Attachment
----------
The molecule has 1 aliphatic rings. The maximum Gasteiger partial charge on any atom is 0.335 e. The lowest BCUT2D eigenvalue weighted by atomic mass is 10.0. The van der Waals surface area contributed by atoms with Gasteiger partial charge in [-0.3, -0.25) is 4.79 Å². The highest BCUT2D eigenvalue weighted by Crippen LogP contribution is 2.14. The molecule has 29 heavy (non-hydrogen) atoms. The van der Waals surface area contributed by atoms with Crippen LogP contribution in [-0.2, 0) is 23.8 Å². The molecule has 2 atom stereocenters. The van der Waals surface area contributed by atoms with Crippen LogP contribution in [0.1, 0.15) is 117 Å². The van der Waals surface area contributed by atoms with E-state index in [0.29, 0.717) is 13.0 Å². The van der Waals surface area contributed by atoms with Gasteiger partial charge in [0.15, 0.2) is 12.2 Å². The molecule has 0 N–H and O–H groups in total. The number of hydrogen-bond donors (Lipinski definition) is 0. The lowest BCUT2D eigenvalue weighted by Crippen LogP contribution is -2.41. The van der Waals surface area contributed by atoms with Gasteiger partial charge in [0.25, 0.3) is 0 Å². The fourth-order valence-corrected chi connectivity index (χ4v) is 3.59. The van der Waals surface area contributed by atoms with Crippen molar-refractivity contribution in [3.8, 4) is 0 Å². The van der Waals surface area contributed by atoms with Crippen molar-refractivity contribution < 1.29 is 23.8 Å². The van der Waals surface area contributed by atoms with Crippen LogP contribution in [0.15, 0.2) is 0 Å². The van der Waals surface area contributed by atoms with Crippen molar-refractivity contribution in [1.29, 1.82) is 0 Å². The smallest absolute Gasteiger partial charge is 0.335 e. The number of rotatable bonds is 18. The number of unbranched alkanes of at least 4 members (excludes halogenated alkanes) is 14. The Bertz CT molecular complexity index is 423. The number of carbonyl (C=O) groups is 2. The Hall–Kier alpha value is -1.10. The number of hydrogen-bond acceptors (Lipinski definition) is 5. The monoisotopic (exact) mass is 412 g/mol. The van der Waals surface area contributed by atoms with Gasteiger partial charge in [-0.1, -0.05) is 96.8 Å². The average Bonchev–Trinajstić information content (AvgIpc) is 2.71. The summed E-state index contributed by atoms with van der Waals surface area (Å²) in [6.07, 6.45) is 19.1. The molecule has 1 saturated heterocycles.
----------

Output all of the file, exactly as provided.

The molecule has 1 aliphatic rings. The maximum Gasteiger partial charge on any atom is 0.335 e. The lowest BCUT2D eigenvalue weighted by atomic mass is 10.0. The van der Waals surface area contributed by atoms with Gasteiger partial charge in [-0.3, -0.25) is 4.79 Å². The highest BCUT2D eigenvalue weighted by Crippen LogP contribution is 2.14. The molecule has 29 heavy (non-hydrogen) atoms. The van der Waals surface area contributed by atoms with Crippen LogP contribution in [-0.2, 0) is 23.8 Å². The molecule has 2 atom stereocenters. The van der Waals surface area contributed by atoms with Crippen LogP contribution in [0.1, 0.15) is 117 Å². The van der Waals surface area contributed by atoms with E-state index in [0.29, 0.717) is 13.0 Å². The van der Waals surface area contributed by atoms with Gasteiger partial charge in [0.15, 0.2) is 12.2 Å². The molecule has 0 N–H and O–H groups in total. The number of hydrogen-bond donors (Lipinski definition) is 0. The lowest BCUT2D eigenvalue weighted by Crippen LogP contribution is -2.41. The van der Waals surface area contributed by atoms with Gasteiger partial charge in [0.25, 0.3) is 0 Å². The fourth-order valence-corrected chi connectivity index (χ4v) is 3.59. The van der Waals surface area contributed by atoms with Crippen molar-refractivity contribution in [3.8, 4) is 0 Å². The van der Waals surface area contributed by atoms with Crippen molar-refractivity contribution < 1.29 is 23.8 Å². The van der Waals surface area contributed by atoms with Crippen LogP contribution in [0.15, 0.2) is 0 Å². The van der Waals surface area contributed by atoms with Crippen molar-refractivity contribution in [1.29, 1.82) is 0 Å². The smallest absolute Gasteiger partial charge is 0.335 e. The number of rotatable bonds is 18. The number of unbranched alkanes of at least 4 members (excludes halogenated alkanes) is 14. The Bertz CT molecular complexity index is 423. The number of carbonyl (C=O) groups is 2. The Hall–Kier alpha value is -1.10. The number of hydrogen-bond acceptors (Lipinski definition) is 5. The monoisotopic (exact) mass is 412 g/mol. The van der Waals surface area contributed by atoms with Gasteiger partial charge in [-0.1, -0.05) is 96.8 Å². The average Bonchev–Trinajstić information content (AvgIpc) is 2.71. The summed E-state index contributed by atoms with van der Waals surface area (Å²) in [6.07, 6.45) is 19.1. The molecule has 1 saturated heterocycles.